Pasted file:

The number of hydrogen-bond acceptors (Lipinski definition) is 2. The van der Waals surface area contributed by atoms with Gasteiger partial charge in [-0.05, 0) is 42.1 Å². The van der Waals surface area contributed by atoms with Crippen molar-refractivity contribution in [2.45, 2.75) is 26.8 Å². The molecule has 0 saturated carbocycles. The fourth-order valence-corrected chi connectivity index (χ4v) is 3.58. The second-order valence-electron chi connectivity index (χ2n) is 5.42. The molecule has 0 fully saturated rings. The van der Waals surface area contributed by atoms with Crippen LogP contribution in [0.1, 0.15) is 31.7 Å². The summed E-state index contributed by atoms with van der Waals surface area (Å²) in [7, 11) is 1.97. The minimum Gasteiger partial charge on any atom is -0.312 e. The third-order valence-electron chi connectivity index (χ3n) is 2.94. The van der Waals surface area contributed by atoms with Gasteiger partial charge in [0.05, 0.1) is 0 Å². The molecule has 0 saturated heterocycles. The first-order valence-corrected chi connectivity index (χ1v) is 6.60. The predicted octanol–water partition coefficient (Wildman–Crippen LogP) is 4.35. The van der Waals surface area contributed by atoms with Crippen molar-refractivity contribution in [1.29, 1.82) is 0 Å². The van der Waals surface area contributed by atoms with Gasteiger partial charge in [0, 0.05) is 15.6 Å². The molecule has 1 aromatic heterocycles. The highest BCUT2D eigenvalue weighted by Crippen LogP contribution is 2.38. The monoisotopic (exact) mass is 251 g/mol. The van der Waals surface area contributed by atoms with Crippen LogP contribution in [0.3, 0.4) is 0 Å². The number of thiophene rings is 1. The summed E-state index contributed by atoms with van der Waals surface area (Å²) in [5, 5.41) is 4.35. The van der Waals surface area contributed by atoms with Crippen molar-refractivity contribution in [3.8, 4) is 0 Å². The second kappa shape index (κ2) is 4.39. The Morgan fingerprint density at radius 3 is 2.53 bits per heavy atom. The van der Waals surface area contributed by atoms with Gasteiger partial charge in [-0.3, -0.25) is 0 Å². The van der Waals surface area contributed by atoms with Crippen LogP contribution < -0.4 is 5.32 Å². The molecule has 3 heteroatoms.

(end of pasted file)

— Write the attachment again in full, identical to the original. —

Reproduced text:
The number of hydrogen-bond acceptors (Lipinski definition) is 2. The van der Waals surface area contributed by atoms with Gasteiger partial charge in [-0.05, 0) is 42.1 Å². The van der Waals surface area contributed by atoms with Crippen molar-refractivity contribution in [2.45, 2.75) is 26.8 Å². The molecule has 0 saturated carbocycles. The fourth-order valence-corrected chi connectivity index (χ4v) is 3.58. The second-order valence-electron chi connectivity index (χ2n) is 5.42. The molecule has 0 fully saturated rings. The van der Waals surface area contributed by atoms with Crippen LogP contribution in [0.1, 0.15) is 31.7 Å². The summed E-state index contributed by atoms with van der Waals surface area (Å²) in [7, 11) is 1.97. The minimum Gasteiger partial charge on any atom is -0.312 e. The third-order valence-electron chi connectivity index (χ3n) is 2.94. The van der Waals surface area contributed by atoms with Gasteiger partial charge in [0.05, 0.1) is 0 Å². The molecule has 0 saturated heterocycles. The first-order valence-corrected chi connectivity index (χ1v) is 6.60. The predicted octanol–water partition coefficient (Wildman–Crippen LogP) is 4.35. The van der Waals surface area contributed by atoms with Crippen molar-refractivity contribution in [1.29, 1.82) is 0 Å². The van der Waals surface area contributed by atoms with Gasteiger partial charge in [0, 0.05) is 15.6 Å². The molecule has 1 aromatic heterocycles. The highest BCUT2D eigenvalue weighted by Crippen LogP contribution is 2.38. The monoisotopic (exact) mass is 251 g/mol. The van der Waals surface area contributed by atoms with Crippen LogP contribution in [0.3, 0.4) is 0 Å². The number of thiophene rings is 1. The summed E-state index contributed by atoms with van der Waals surface area (Å²) in [5, 5.41) is 4.35. The van der Waals surface area contributed by atoms with Crippen molar-refractivity contribution in [3.8, 4) is 0 Å². The second kappa shape index (κ2) is 4.39. The Morgan fingerprint density at radius 3 is 2.53 bits per heavy atom. The van der Waals surface area contributed by atoms with Gasteiger partial charge in [-0.3, -0.25) is 0 Å². The van der Waals surface area contributed by atoms with Crippen LogP contribution < -0.4 is 5.32 Å². The molecule has 3 heteroatoms.